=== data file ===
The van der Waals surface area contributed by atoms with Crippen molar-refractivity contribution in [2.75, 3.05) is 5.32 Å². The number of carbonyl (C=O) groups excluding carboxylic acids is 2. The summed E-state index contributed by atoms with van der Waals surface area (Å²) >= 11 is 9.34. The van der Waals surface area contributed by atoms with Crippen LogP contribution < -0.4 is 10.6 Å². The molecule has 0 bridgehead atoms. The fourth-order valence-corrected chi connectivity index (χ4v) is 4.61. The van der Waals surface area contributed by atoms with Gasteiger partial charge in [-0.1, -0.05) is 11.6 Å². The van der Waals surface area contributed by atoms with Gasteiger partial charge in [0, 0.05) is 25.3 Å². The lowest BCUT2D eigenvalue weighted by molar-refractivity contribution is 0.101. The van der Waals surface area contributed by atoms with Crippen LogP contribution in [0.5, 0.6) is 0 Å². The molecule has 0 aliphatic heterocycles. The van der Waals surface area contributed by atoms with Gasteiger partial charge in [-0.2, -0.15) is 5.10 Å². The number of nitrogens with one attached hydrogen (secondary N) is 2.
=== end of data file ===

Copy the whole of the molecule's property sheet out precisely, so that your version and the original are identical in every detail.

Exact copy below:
The van der Waals surface area contributed by atoms with Crippen molar-refractivity contribution in [2.75, 3.05) is 5.32 Å². The number of carbonyl (C=O) groups excluding carboxylic acids is 2. The summed E-state index contributed by atoms with van der Waals surface area (Å²) >= 11 is 9.34. The van der Waals surface area contributed by atoms with Crippen LogP contribution < -0.4 is 10.6 Å². The molecule has 0 bridgehead atoms. The fourth-order valence-corrected chi connectivity index (χ4v) is 4.61. The van der Waals surface area contributed by atoms with Gasteiger partial charge in [-0.1, -0.05) is 11.6 Å². The van der Waals surface area contributed by atoms with Gasteiger partial charge in [0, 0.05) is 25.3 Å². The lowest BCUT2D eigenvalue weighted by molar-refractivity contribution is 0.101. The van der Waals surface area contributed by atoms with Crippen LogP contribution in [0.5, 0.6) is 0 Å². The molecule has 0 aliphatic heterocycles. The van der Waals surface area contributed by atoms with Gasteiger partial charge in [-0.2, -0.15) is 5.10 Å². The number of nitrogens with one attached hydrogen (secondary N) is 2.